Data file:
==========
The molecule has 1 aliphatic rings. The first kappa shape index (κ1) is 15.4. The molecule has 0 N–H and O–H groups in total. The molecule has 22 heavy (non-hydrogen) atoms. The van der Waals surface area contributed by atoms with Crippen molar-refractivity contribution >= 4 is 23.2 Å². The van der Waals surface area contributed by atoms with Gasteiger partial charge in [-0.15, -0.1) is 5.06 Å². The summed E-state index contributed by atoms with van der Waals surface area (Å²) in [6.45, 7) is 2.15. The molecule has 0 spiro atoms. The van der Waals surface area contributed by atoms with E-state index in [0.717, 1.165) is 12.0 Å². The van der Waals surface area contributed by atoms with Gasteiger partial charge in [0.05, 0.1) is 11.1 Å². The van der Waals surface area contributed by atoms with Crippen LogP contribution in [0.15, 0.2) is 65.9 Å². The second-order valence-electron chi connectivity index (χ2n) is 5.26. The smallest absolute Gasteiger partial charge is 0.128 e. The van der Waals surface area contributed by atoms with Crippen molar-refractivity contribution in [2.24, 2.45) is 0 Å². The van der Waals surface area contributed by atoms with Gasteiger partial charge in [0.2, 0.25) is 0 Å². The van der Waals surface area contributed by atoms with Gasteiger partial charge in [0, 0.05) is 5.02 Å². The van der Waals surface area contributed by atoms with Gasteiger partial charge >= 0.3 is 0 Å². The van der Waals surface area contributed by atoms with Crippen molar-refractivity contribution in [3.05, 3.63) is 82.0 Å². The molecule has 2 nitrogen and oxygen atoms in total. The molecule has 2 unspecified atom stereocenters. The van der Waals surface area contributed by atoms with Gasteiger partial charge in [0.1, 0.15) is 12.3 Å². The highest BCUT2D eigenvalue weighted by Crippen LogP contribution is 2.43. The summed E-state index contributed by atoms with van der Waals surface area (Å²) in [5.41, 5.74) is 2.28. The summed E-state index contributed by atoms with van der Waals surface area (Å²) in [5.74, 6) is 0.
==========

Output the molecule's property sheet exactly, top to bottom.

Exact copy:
The molecule has 1 aliphatic rings. The first kappa shape index (κ1) is 15.4. The molecule has 0 N–H and O–H groups in total. The molecule has 22 heavy (non-hydrogen) atoms. The van der Waals surface area contributed by atoms with Crippen molar-refractivity contribution >= 4 is 23.2 Å². The van der Waals surface area contributed by atoms with Gasteiger partial charge in [-0.15, -0.1) is 5.06 Å². The summed E-state index contributed by atoms with van der Waals surface area (Å²) in [6.45, 7) is 2.15. The molecule has 0 spiro atoms. The van der Waals surface area contributed by atoms with E-state index in [0.717, 1.165) is 12.0 Å². The van der Waals surface area contributed by atoms with Gasteiger partial charge in [0.05, 0.1) is 11.1 Å². The van der Waals surface area contributed by atoms with Crippen LogP contribution in [0.15, 0.2) is 65.9 Å². The second-order valence-electron chi connectivity index (χ2n) is 5.26. The smallest absolute Gasteiger partial charge is 0.128 e. The van der Waals surface area contributed by atoms with Crippen molar-refractivity contribution in [2.24, 2.45) is 0 Å². The van der Waals surface area contributed by atoms with Gasteiger partial charge in [0.2, 0.25) is 0 Å². The van der Waals surface area contributed by atoms with Gasteiger partial charge in [0, 0.05) is 5.02 Å². The van der Waals surface area contributed by atoms with Gasteiger partial charge >= 0.3 is 0 Å². The van der Waals surface area contributed by atoms with Crippen molar-refractivity contribution in [3.05, 3.63) is 82.0 Å². The molecule has 2 nitrogen and oxygen atoms in total. The molecule has 2 unspecified atom stereocenters. The van der Waals surface area contributed by atoms with Gasteiger partial charge in [0.1, 0.15) is 12.3 Å². The highest BCUT2D eigenvalue weighted by Crippen LogP contribution is 2.43. The summed E-state index contributed by atoms with van der Waals surface area (Å²) in [5.41, 5.74) is 2.28. The summed E-state index contributed by atoms with van der Waals surface area (Å²) in [5.74, 6) is 0.